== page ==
Facebook's Eduardo Saverin: I'm not a tax-dodger
Meanwhile, US senators try to get him banned from the US
Facebook co-founder Eduardo Saverin has insisted that he will pay taxes in the US and his decision to change his citizenship to Singapore had nothing to do with the country's more hospitable tax environment.
"I am obligated to and will pay hundreds of millions of dollars in taxes to the United States government," he said, in a statement released to major media and reproduced by The New York Times. "I have paid and will continue to pay any taxes due on everything I earned while a US citizen.
"It is unfortunate that my personal choice has led to a public debate, based not on the facts, but entirely on speculation and misinformation."
Saverin announced during the week that he was renouncing his US citizenship in favour of Singapore, leading to the widespread assumption that he was trying to avoid the tax on his share of Facebook that will come in when the company goes public later today.
Saverin's statement came as his decision met a storm of criticism from US senators. New York Senator Chuck Schumer and Pennsylvania Senator Bob Casey have proposed new legislation specifically in response to Saverin that would hit perceived tax-dodgers with a US entry ban and tax them anyway.
”We simply cannot allow the ultra-wealthy to write their own rules,” Senator Casey said in a canned statement. “Mr Saverin has benefited greatly from being a citizen of the United States but he has chosen to cast it aside and leave US taxpayers with the bill. Renouncing citizenship to simply avoid paying your fair share is an insult to middle class Americans and we will not accept it.”
Under Casey and Schumer's proposed legislation, any expatriate with either a net worth of $2m or an average income tax liability of at least $148,00 over the last five years, will be presumed to have renounced their citizenship to get out of paying taxes. It will then be up to the person to prove to the IRS that they've left the country for good reason or the government will tax their future investment gains no matter where they live.
"The rate of this capital gains tax will be 30 per cent, in keeping with the rate that is already applied on non-resident aliens for dividends and interest earnings," the senators said.
At the same time, Rhode Island senator Jack Reed has written a letter (PDF) to Homeland Security Secretary Janet Napolitano asking her department to ban Saverin from the US. He quotes a 1996 amendment to the Immigration and Nationality Act that renders inadmissible any former citizen who is determined by the Secretary of Homeland Security to have ditched their citizenship for tax purposes.
The Department has successfully addressed other impediments presented by the exclusion of aliens… such as those who have been determined to have engaged in terrorist activities or drug trafficking. I urge a similar and vigorous treatment for the exclusion of expatriates that have renounced their citizenship in order to avoid taxes.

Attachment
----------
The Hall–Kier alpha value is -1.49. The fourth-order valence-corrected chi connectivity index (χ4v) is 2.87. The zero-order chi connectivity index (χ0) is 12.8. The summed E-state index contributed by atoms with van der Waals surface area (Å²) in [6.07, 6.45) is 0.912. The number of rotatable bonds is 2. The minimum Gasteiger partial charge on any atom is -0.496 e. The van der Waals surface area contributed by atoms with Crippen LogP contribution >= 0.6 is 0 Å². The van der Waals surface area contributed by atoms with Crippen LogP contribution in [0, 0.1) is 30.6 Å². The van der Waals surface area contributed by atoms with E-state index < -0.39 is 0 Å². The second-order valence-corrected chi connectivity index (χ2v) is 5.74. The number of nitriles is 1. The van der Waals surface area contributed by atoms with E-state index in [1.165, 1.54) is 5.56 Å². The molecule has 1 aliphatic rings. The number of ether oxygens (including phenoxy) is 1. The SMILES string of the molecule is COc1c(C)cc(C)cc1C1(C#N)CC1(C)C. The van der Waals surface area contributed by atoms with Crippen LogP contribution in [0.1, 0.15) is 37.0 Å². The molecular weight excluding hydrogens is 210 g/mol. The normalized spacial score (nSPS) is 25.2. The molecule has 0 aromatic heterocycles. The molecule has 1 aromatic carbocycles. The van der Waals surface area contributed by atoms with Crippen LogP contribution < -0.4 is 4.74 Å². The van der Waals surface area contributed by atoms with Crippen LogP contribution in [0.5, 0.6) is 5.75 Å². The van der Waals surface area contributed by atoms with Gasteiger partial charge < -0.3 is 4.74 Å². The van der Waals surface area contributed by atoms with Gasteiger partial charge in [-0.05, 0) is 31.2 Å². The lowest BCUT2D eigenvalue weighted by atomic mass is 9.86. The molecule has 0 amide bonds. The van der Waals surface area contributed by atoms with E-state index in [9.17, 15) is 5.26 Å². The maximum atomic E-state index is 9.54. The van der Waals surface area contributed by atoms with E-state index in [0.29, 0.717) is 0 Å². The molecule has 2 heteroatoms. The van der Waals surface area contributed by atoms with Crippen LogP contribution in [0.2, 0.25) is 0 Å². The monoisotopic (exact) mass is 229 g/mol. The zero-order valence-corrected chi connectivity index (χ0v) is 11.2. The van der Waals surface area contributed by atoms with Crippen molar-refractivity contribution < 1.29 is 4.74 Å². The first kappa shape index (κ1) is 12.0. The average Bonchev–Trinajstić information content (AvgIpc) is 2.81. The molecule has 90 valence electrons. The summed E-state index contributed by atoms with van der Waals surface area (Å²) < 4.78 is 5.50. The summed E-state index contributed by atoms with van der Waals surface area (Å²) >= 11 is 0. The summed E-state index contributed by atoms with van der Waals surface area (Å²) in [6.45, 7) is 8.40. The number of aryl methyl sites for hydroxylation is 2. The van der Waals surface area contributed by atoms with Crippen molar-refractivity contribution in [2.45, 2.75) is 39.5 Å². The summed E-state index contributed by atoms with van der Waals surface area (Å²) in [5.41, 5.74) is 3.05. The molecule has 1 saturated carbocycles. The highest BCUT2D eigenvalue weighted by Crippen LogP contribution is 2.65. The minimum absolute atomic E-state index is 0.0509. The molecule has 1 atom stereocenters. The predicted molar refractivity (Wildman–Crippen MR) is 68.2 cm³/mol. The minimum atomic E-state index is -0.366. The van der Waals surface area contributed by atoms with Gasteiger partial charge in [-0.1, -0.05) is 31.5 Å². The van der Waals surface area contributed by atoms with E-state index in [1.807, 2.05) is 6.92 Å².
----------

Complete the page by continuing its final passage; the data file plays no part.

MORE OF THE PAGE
Saverin picked a particularly poor time to decide to avoid a big old heap of tax, as anger at the super-rich around the world has swelled as the less well-off feel the squeeze of the global financial crisis.
Facebook's IPO will value the company at $104bn. Saverin's stake in the social network is unclear since his settlement after Mark Zuckerberg ousted him way back has remained undisclosed, but it's likely to be a considerable amount, since at the time of going to court, Saverin's piece had dropped to 5 per cent. ®
Re: Insult to middle class Americans?
On the other hand, what gives the US government the right to tax people who have specifically renounced US citizenship? They would be taxing foreign nationals at that point, something that most countries consider to be a bit beyond the pale.
They're trying to tax him on income that he hasn't earned yet. If he earns that income after renouncing his citizenship they have no right to tax it, just as he has no right to avail himself of the facilities the US government provides to its citizens. Quid pro quo and all that.
I just wonder if this means....
....that US companies (yes, Apple and Microsoft, I'm looking at you) will now be taxed at US rates for their huge off-shore cash stockpiles?
Re: Just another example of the NOT SO FREE nations child like attitude.
Let's hope you never get made redundant, or have an accident and become disabled, or require medical treatment your insurance won't cover because of some tiny clause in the t&c because then you will be up against the people just like yourself who think that just because someone needs some help at sometime they are lazy and don't want to work and why should they pay to help you out?
How do you tax foreign nationals?
Justwondering how you can tax someone who isn't either a citizen or resident, and what the punishment for ignoring the demands for payment from a government unconnected to you would be? I mean, Americans think their law applies globally, but this is a bit ridiculous. Can the UK government tax Bill Gates then?
"will tax their future investment gains no matter where they live"
Special ops tax collectors?